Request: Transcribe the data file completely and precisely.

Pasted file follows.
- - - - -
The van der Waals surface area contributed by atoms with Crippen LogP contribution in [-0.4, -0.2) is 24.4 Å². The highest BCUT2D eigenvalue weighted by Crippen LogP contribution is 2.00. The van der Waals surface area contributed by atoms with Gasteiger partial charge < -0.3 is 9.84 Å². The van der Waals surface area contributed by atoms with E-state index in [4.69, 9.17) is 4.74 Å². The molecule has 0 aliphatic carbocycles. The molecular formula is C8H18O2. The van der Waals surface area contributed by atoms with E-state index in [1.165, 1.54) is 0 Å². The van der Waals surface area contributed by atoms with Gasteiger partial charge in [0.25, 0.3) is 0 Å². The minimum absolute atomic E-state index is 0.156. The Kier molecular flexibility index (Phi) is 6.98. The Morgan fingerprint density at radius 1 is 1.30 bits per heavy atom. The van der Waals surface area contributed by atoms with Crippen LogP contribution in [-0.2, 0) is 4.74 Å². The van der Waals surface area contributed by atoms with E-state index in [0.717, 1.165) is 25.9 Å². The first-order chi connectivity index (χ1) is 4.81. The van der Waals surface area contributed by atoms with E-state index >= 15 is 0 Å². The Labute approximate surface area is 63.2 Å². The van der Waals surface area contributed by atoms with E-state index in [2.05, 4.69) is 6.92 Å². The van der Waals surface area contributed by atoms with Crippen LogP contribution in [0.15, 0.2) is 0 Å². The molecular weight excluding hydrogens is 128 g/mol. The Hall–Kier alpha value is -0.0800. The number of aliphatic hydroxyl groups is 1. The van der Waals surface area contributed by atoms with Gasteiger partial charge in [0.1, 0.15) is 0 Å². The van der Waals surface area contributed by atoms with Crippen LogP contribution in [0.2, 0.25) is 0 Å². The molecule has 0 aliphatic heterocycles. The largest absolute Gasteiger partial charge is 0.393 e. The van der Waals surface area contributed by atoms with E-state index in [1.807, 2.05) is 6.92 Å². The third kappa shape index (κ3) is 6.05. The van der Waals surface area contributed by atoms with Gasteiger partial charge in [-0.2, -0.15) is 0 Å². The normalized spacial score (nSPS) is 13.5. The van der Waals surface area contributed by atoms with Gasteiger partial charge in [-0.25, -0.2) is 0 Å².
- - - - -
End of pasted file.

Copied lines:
The van der Waals surface area contributed by atoms with Crippen LogP contribution in [-0.4, -0.2) is 24.4 Å². The highest BCUT2D eigenvalue weighted by Crippen LogP contribution is 2.00. The van der Waals surface area contributed by atoms with Gasteiger partial charge < -0.3 is 9.84 Å². The van der Waals surface area contributed by atoms with E-state index in [4.69, 9.17) is 4.74 Å². The molecule has 0 aliphatic carbocycles. The molecular formula is C8H18O2. The van der Waals surface area contributed by atoms with E-state index in [1.165, 1.54) is 0 Å². The van der Waals surface area contributed by atoms with Gasteiger partial charge in [0.25, 0.3) is 0 Å². The minimum absolute atomic E-state index is 0.156. The Kier molecular flexibility index (Phi) is 6.98. The Morgan fingerprint density at radius 1 is 1.30 bits per heavy atom. The van der Waals surface area contributed by atoms with Crippen LogP contribution in [-0.2, 0) is 4.74 Å². The van der Waals surface area contributed by atoms with E-state index in [0.717, 1.165) is 25.9 Å². The first-order chi connectivity index (χ1) is 4.81. The van der Waals surface area contributed by atoms with E-state index >= 15 is 0 Å². The Labute approximate surface area is 63.2 Å². The van der Waals surface area contributed by atoms with E-state index in [2.05, 4.69) is 6.92 Å². The van der Waals surface area contributed by atoms with Crippen LogP contribution in [0.15, 0.2) is 0 Å². The molecular weight excluding hydrogens is 128 g/mol. The Hall–Kier alpha value is -0.0800. The number of aliphatic hydroxyl groups is 1. The van der Waals surface area contributed by atoms with Gasteiger partial charge in [0.1, 0.15) is 0 Å². The van der Waals surface area contributed by atoms with Crippen LogP contribution in [0.2, 0.25) is 0 Å². The molecule has 0 aliphatic heterocycles. The largest absolute Gasteiger partial charge is 0.393 e. The van der Waals surface area contributed by atoms with E-state index in [1.807, 2.05) is 6.92 Å². The third kappa shape index (κ3) is 6.05. The van der Waals surface area contributed by atoms with Gasteiger partial charge in [-0.2, -0.15) is 0 Å². The normalized spacial score (nSPS) is 13.5. The van der Waals surface area contributed by atoms with Gasteiger partial charge in [-0.25, -0.2) is 0 Å².